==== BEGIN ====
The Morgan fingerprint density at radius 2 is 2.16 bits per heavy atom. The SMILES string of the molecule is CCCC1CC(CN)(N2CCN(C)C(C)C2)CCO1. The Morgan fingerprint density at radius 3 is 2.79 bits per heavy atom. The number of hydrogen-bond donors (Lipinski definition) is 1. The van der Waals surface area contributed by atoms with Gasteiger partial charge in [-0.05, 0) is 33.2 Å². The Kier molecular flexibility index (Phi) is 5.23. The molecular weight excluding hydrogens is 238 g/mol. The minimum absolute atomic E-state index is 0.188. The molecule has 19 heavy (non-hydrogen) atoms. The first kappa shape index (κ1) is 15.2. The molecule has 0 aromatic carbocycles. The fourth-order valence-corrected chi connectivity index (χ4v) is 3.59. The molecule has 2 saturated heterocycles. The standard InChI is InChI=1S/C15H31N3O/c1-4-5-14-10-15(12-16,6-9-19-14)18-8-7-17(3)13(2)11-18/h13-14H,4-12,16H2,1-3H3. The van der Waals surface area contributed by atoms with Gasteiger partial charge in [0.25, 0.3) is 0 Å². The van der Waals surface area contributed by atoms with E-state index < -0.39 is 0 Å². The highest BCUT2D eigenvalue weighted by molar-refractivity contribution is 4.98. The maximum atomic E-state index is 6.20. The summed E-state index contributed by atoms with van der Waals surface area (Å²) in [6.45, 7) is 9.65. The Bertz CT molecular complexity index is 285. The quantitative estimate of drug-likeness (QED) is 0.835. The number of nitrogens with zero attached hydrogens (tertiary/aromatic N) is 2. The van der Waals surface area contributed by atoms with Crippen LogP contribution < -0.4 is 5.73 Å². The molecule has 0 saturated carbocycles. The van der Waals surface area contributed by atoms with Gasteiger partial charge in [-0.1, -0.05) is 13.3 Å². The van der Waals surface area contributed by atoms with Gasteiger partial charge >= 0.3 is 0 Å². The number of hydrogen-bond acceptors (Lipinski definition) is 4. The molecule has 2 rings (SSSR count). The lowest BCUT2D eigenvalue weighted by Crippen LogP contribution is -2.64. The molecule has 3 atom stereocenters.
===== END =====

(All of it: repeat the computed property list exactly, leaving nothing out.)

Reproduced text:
The Morgan fingerprint density at radius 2 is 2.16 bits per heavy atom. The SMILES string of the molecule is CCCC1CC(CN)(N2CCN(C)C(C)C2)CCO1. The Morgan fingerprint density at radius 3 is 2.79 bits per heavy atom. The number of hydrogen-bond donors (Lipinski definition) is 1. The van der Waals surface area contributed by atoms with Gasteiger partial charge in [-0.05, 0) is 33.2 Å². The Kier molecular flexibility index (Phi) is 5.23. The molecular weight excluding hydrogens is 238 g/mol. The minimum absolute atomic E-state index is 0.188. The molecule has 19 heavy (non-hydrogen) atoms. The first kappa shape index (κ1) is 15.2. The molecule has 0 aromatic carbocycles. The fourth-order valence-corrected chi connectivity index (χ4v) is 3.59. The molecule has 2 saturated heterocycles. The standard InChI is InChI=1S/C15H31N3O/c1-4-5-14-10-15(12-16,6-9-19-14)18-8-7-17(3)13(2)11-18/h13-14H,4-12,16H2,1-3H3. The van der Waals surface area contributed by atoms with Gasteiger partial charge in [0.25, 0.3) is 0 Å². The van der Waals surface area contributed by atoms with E-state index < -0.39 is 0 Å². The highest BCUT2D eigenvalue weighted by molar-refractivity contribution is 4.98. The maximum atomic E-state index is 6.20. The summed E-state index contributed by atoms with van der Waals surface area (Å²) in [6.45, 7) is 9.65. The Bertz CT molecular complexity index is 285. The quantitative estimate of drug-likeness (QED) is 0.835. The number of nitrogens with zero attached hydrogens (tertiary/aromatic N) is 2. The van der Waals surface area contributed by atoms with Crippen LogP contribution < -0.4 is 5.73 Å². The molecule has 0 saturated carbocycles. The van der Waals surface area contributed by atoms with Gasteiger partial charge in [-0.1, -0.05) is 13.3 Å². The van der Waals surface area contributed by atoms with Gasteiger partial charge >= 0.3 is 0 Å². The number of hydrogen-bond acceptors (Lipinski definition) is 4. The molecule has 2 rings (SSSR count). The lowest BCUT2D eigenvalue weighted by Crippen LogP contribution is -2.64. The molecule has 3 atom stereocenters.